CITIZEN VOICES® Majority oppose commuter rail in New Hampshire - 245 participants

Nov 24, 2014

A November 2014 study by the New Hampshire Rail and Transit Authority (NHRTA) examined the feasibility of extending commuter rail services from Massachusetts to Nashua, Manchester or Concord, and estimated that state contributions would range from $4 to $15 million each year for costs not covered by federal funding, MBTA funds or user fees. On November 24, Citizens Count, NH’s Live Free or Die Alliance decided to put the issue to its Facebook members, posting the question, “Should NH state government fund a commuter rail?”

Should NH state government fund a commuter rail?

Commuter Rail NH Citizen Voices Chart

Participation: 245 participants gave 618 responses.

A total of 62% of those participating gave a ‘yes or no’ response to the question. The remaining 38% of participants engaged in the discussion but did not give a ‘yes or no’ response. In total, 245 individuals from New Hampshire contributed a total of 618 responses or reactions to this question. (Click here for details on our methodology.)

What Participants Said

No: A strong majority, at 62% of ‘yes or no’ respondents, were opposed to funding a commuter rail.

  • “If it's viable, a private company would take the risk and reap the profits.”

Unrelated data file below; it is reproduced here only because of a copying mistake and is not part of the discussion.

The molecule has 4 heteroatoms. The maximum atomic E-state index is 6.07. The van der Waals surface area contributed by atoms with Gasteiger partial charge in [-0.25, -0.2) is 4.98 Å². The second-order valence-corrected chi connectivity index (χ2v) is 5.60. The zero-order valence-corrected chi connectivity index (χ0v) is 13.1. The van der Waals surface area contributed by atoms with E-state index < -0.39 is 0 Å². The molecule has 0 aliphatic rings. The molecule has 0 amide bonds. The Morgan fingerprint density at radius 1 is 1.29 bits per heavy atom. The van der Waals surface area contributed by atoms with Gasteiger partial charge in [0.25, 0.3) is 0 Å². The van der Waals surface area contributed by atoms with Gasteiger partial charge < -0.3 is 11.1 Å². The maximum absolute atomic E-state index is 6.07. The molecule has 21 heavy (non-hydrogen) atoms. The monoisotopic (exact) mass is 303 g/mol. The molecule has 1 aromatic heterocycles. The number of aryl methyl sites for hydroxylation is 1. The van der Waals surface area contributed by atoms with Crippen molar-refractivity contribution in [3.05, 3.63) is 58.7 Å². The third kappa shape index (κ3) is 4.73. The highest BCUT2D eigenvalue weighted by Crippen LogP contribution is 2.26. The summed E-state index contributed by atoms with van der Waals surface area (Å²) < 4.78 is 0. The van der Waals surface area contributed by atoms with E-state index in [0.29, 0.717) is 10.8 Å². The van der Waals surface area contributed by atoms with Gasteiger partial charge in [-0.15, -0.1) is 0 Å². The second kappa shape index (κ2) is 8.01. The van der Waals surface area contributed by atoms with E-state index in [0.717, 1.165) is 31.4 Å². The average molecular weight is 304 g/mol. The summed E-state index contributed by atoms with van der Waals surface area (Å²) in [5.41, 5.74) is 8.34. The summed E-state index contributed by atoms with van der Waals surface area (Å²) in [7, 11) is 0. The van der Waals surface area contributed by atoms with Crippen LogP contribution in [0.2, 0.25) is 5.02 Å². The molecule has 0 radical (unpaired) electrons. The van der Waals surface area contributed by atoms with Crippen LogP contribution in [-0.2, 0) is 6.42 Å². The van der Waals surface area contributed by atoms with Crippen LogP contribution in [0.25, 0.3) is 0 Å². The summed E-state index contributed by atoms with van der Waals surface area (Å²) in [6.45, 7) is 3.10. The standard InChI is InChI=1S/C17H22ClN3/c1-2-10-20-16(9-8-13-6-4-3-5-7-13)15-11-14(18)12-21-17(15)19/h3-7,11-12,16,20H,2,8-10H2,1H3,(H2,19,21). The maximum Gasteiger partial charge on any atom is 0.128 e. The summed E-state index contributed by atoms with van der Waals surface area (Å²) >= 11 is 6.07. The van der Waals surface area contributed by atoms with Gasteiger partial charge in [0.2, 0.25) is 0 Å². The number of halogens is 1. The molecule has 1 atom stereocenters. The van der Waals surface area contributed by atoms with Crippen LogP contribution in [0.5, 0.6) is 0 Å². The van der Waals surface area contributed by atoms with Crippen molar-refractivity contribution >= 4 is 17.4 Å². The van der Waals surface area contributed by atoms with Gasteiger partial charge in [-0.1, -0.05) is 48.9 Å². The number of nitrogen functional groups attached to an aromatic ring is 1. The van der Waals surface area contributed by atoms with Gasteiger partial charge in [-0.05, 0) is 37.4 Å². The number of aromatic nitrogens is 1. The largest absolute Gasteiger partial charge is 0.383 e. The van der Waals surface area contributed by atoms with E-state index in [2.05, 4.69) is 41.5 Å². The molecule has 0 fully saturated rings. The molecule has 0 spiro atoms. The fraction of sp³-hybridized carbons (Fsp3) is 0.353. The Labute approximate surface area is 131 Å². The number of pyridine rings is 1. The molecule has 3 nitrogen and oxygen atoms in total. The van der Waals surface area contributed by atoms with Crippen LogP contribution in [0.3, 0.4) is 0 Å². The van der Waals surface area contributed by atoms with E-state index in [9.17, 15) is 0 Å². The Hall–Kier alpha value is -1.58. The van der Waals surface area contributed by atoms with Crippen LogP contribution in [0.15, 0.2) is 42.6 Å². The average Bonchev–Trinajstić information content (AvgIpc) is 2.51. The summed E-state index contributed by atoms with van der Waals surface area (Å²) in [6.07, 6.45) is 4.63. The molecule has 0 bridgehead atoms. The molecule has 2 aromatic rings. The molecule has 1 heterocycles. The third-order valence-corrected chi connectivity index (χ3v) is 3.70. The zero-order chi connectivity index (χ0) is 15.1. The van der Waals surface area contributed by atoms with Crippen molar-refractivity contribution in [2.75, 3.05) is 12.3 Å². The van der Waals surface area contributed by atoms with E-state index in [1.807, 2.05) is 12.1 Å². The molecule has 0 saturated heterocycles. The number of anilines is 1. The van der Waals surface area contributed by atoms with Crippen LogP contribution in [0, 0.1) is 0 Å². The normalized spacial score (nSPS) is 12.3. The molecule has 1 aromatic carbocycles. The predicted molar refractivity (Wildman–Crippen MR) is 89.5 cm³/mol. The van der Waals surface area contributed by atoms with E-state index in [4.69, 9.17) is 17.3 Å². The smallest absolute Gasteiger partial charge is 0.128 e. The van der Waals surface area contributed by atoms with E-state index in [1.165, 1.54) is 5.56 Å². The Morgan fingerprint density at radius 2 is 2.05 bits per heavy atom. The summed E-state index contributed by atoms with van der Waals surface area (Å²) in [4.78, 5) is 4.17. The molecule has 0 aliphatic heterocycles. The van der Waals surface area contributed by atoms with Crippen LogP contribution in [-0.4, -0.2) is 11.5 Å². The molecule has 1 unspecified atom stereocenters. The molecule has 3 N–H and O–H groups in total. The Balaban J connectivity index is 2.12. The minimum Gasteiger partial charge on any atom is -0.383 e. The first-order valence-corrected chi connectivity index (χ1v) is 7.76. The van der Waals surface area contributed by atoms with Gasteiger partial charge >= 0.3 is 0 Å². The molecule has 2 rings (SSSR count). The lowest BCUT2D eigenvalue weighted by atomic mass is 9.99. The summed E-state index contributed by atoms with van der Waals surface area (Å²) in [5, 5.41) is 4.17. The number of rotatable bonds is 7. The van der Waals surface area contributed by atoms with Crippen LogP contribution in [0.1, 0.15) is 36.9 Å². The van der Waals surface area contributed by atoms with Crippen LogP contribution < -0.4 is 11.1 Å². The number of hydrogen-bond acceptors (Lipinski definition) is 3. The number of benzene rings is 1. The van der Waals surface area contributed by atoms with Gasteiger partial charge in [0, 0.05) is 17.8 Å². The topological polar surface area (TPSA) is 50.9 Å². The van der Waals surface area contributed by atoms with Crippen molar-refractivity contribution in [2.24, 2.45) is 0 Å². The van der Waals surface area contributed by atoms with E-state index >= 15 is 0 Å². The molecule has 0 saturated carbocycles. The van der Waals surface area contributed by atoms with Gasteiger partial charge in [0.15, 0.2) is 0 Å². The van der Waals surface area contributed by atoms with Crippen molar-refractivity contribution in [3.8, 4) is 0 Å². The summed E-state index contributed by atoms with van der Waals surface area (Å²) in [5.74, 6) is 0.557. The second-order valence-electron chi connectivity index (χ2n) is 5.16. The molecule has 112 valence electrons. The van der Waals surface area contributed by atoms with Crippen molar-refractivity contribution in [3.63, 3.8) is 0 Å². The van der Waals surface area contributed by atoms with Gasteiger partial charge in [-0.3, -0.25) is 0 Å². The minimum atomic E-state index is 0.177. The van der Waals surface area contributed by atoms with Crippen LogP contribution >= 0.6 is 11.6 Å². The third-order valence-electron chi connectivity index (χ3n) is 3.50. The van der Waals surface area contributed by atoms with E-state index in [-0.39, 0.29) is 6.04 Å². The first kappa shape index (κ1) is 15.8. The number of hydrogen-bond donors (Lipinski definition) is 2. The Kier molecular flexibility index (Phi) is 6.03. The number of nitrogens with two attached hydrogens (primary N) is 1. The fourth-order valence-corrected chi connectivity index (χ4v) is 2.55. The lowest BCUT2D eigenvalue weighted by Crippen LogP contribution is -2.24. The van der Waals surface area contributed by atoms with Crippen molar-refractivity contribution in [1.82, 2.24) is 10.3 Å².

• “If the economy was better and our government didn't over spend I would see this as a good thing. But not with how things are going today.”

Yes: The minority of ‘yes or no’ respondents, at 38%, were in favor of funding a commuter rail.   

  • “We need to improve our infrastructure, create alternatives to automobiles and take some of the pressure off our road systems.”
  • Long-term benefits to the environment and relieving pressure on congested roads were two oft-cited reasons for supporting the proposal.

Other: As noted above, 38% of those participating did not give a ‘yes or no’ response, instead addressing their comments to related questions and issues. These included:  

  • Whether New Hampshire would be better served by rail expansion to other destinations, such as Portsmouth or the North Country, or a line connecting the eastern and western parts of the state.

*Editor selection of actual participant quotes. 

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